Editor’s note: Missioner SarahJane Cauzillo compiled her interview with fellow missioner in training Stephanie Ashley Caban, who shared her journey to FMS and towards a sense of cultural identity.

It’s early in the morning. The sun has yet to grace us with its presence, and the grass still glistens with the night’s dropping of dew. A small group of yawning, sluggish FMS missioners and DC Service Corps volunteers walks towards the Franciscan Monastery down the street for morning Mass. One missioner, however, skips ahead of the others. With little hops in her steps her heels click together and her long, curly black hair bounces along with her rhythm. She spins around every few moments to smile at her sleepwalking companions, checking that they are keeping up. She might let out a small giggle or her eyes might light up at the sight of them, and she continues forward right into Mass. This is Stephanie Ashley Caban.

Before moving to DC for the overseas lay missioner program, Stephanie spent the 22 years of her life in New York City. Stephanie’s heart is rooted in her Puerto Rican heritage and yearning for a deeper grasp of this Latina identity. Growing up, she spent her days in her middle class, primarily white neighborhood of the Bronx. Although a daughter of Puerto Rican parents, she spent much of her young life associated as white. “I looked white,” says Stephanie, “and I never took the time to explore it [her heritage]. I wanted to be white, I wanted to avoid the ‘minority’ stereotype.”

Although she took many trips to Puerto Rico in her lifetime to visit family, it was a mission trip to the Dominican Republic after graduating from the State University of New York at New Paltz that captured her heart and changed her entire outlook. “It was my cultural conversion,” she says of the trip.

Stephanie grew up hearing Spanish at home but is not fluent in the language. Armed with her Spanish dictionary, she found herself to be the translator in her group and loved it. She gave up trying to be perfect and dove right into speaking Spanish.

“Where are you from?” someone from the Dominican Republic asked her right before leaving the country.

Without thinking twice, Stephanie responded, “I’m from Puerto Rico.”

“Ah, you are my neighbor,” the Dominican responded. Stephanie walked away from that conversation with a whole new understanding: she is Puerto Rican and proud.

She does not associate herself with a negative minority stereotype anymore and she is more aware of who she is in her own skin. “Now that I see it—I am proud. I realize that it is important to have a little bit of me—a Latina—in group settings.” With roots planted in her Puerto Rican heritage, she is growing into the beautiful Latina daughter that God created her to be.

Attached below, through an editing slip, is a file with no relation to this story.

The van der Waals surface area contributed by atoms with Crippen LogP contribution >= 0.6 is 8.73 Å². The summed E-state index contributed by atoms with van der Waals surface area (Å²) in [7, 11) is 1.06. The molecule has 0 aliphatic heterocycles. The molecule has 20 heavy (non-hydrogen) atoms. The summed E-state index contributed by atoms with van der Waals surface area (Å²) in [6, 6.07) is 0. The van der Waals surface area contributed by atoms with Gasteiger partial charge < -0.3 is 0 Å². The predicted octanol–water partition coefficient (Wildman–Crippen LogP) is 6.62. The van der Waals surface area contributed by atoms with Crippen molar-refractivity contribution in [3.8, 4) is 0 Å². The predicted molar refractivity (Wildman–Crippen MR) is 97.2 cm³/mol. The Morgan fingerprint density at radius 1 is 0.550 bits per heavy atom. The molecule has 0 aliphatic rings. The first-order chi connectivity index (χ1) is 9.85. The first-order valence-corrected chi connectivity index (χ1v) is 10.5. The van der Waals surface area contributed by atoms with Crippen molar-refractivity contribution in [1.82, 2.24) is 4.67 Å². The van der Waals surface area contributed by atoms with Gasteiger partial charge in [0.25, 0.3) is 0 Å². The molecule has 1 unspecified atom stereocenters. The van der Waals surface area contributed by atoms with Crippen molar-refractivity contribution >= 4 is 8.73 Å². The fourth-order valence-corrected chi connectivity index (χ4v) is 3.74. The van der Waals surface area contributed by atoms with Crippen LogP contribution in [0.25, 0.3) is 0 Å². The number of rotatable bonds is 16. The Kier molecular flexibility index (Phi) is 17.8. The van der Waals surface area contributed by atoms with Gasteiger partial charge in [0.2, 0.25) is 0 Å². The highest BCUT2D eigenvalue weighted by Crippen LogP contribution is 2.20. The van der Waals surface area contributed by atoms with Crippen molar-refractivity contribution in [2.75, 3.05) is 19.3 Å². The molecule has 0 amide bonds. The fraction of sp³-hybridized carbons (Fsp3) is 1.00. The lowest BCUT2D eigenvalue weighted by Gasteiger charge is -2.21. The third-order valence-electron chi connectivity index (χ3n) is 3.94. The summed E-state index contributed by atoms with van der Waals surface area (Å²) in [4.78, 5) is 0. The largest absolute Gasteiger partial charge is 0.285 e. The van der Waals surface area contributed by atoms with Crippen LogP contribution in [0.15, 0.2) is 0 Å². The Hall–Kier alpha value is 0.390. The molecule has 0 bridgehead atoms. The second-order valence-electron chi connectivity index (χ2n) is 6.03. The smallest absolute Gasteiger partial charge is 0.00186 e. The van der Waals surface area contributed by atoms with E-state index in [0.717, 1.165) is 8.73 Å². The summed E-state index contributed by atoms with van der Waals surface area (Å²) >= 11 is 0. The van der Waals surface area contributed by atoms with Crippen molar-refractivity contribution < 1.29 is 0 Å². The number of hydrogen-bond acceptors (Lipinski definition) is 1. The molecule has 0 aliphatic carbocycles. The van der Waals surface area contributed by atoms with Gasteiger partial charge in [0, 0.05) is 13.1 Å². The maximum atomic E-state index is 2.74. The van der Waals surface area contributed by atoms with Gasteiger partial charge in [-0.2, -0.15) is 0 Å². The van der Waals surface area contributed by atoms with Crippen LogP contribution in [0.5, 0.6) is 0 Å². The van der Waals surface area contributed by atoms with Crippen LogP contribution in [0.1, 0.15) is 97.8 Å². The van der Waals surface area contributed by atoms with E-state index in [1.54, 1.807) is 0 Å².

Her passions for her identity and people are matched only by her love of service. Stephanie spent the year following graduation and the Dominican Republic mission trip as a volunteer organizer with AmeriCorps Vista. She recruited over 1,000 volunteers through diverse partnerships in Manhattan and Queens to be reading tutors in schools with large populations of students affected by poverty.

Her spirit of servant leadership is evident in the way she speaks about her AmeriCorps experience: “I [was] serving my country, and I [was] helping kids read,” she says with confidence and vigor. This formative experience also allowed her to create genuine, life-giving relationships with her fellow program participants. She shared the struggles and successes with the other fellow AmeriCorps volunteers, who learned how to collaborate, share all of life, and love one another.

In completing her service year with AmeriCorps, she was presented with the question of: What next? Stephanie is blessed with an incredible gift of faith, and she took a leap to follow the Lord’s will for her life. Knowing the desires of her heart (a yearning for her Latina heritage and a desire to serve and love others), He called her to FMS. Now in the Formation program in DC, she brings the radiant light and pure joy of Christ to all those around her.

Bouncing down the sidewalk on the way home from Mass at the Monastery, Stephanie looks up at the sky blushing with the sunrise. Her energy for life and creation propels her up the stairs to Casa San Salvador where she lives with the other missioners in training and DC Service Corps volunteers. She smiles another large grin—shining at the beginning of another day. This is Stephanie Ashley Caban.

Reflection question: How has your identity and level of self-acceptance changed over time?